Christmas and the Holiday season are a great time to surprise people with gifts. There is nothing better than seeing that look in their eyes as the wrapping paper comes off and the wow! starts.
To do that for the beer geek in your life, how about checking out websites like BeerJobber or Let’s Pour and find a craft beer from a brewery that doesn’t get distribution down here in Los Angeles. You can get Pelican or Gigantic beers from Let’s Pour, and if you buy enough, you get free shipping. BeerJobber has beers from far flung locales as New Mexico and New York. Even one bottle from a hard to get brewery is an amazing gift.
Another thoughtful idea is to buy special cleaning and rinsing gear for the craft beer geek’s glasses. Normal detergents and dish soap can leave an undesirable film on the pint glass or chalice that can reduce the amount of foam and make the viewing pleasure of a great stout less than optimal. Look for a restaurant supply store or ask the people behind the bar at your favorite watering hole what they use.
And if there are growlers laying about the house, take one to the brewery and have it filled with a winter warmer or a favorite beer (that could be one in the same) and have it ready with a bow on it in the ‘fridge for Christmas dinner. If the person you are buying for is too busy racing around looking for gifts for others, they may forget to put the growler in the car before the brewery closes for the holiday.
One last Christmas tip: if you know someone who has a surfeit of logo’d glassware and nowhere to put it, how about creating some art with those unused memories? Get one of those frames that look more like boxes and stack those little tasting glasses in it and hang it on the wall. If you find a big enough frame, you could do pint glasses as well but that might require some heavy duty adhesion to the wall because of the weight. A frame filled with glasses from Brew at the Zoo or the Great American Beer Festival would even pass muster on HGTV.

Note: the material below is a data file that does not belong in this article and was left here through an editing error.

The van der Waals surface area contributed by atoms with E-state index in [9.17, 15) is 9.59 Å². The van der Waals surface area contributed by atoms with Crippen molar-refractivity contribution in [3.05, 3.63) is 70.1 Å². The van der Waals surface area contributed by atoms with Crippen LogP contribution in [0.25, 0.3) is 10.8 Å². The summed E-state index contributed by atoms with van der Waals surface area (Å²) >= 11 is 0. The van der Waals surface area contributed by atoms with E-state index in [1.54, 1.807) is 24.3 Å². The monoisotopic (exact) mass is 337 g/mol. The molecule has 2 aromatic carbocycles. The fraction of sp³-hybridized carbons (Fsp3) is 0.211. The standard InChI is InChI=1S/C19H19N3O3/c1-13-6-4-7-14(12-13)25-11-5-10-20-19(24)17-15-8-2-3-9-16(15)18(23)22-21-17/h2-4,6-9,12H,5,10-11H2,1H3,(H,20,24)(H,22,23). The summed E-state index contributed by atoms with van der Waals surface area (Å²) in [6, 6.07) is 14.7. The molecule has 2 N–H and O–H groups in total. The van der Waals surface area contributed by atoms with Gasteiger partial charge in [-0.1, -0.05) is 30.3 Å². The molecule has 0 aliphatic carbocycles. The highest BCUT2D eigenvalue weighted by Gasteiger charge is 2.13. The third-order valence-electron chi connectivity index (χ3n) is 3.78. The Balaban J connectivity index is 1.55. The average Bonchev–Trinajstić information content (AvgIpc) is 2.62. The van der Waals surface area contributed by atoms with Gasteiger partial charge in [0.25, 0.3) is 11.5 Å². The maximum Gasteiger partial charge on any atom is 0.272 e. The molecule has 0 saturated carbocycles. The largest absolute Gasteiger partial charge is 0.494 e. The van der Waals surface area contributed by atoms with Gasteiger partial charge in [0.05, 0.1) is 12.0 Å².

Beer of the Week is Anchor Christmas Ale, which dates to 1975. I look forward to this beer every holiday. Each year a new tree graces the simple label and each year the recipe gets tweaked a little. This is the first winter warmer I buy in the holiday season.
Your Homework is to buy a second six-pack of the Anchor beer and cellar it. Then next year, buy two again. But in 2013, open up a bottle of the 2012 version and taste it against the new one. It is a simple and fun way to see how aging affects beer and to see how different or un-different each batch really is.
Find more of Sean Inman’s writing on his blog, Beer Search Party.
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